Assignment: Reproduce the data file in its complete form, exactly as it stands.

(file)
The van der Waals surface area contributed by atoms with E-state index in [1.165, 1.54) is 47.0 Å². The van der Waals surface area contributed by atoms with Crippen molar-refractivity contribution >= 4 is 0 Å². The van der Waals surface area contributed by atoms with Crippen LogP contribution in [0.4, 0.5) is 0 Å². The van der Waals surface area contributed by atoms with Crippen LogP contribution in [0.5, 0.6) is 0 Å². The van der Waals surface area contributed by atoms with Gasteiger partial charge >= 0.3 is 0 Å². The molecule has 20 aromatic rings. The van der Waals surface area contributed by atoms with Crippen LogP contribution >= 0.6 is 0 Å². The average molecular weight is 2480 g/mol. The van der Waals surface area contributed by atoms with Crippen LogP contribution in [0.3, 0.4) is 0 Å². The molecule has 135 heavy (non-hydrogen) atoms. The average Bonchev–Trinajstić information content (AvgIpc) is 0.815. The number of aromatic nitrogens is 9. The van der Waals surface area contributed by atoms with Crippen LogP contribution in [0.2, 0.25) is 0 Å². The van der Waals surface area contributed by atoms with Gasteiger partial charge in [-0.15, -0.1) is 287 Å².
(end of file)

The van der Waals surface area contributed by atoms with E-state index in [1.165, 1.54) is 47.0 Å². The van der Waals surface area contributed by atoms with Crippen molar-refractivity contribution >= 4 is 0 Å². The van der Waals surface area contributed by atoms with Crippen LogP contribution in [0.4, 0.5) is 0 Å². The van der Waals surface area contributed by atoms with Crippen LogP contribution in [0.5, 0.6) is 0 Å². The van der Waals surface area contributed by atoms with Gasteiger partial charge >= 0.3 is 0 Å². The molecule has 20 aromatic rings. The van der Waals surface area contributed by atoms with Crippen LogP contribution >= 0.6 is 0 Å². The average molecular weight is 2480 g/mol. The van der Waals surface area contributed by atoms with Crippen LogP contribution in [0.3, 0.4) is 0 Å². The molecule has 135 heavy (non-hydrogen) atoms. The average Bonchev–Trinajstić information content (AvgIpc) is 0.815. The number of aromatic nitrogens is 9. The van der Waals surface area contributed by atoms with Crippen LogP contribution in [0.2, 0.25) is 0 Å². The van der Waals surface area contributed by atoms with Gasteiger partial charge in [-0.15, -0.1) is 287 Å².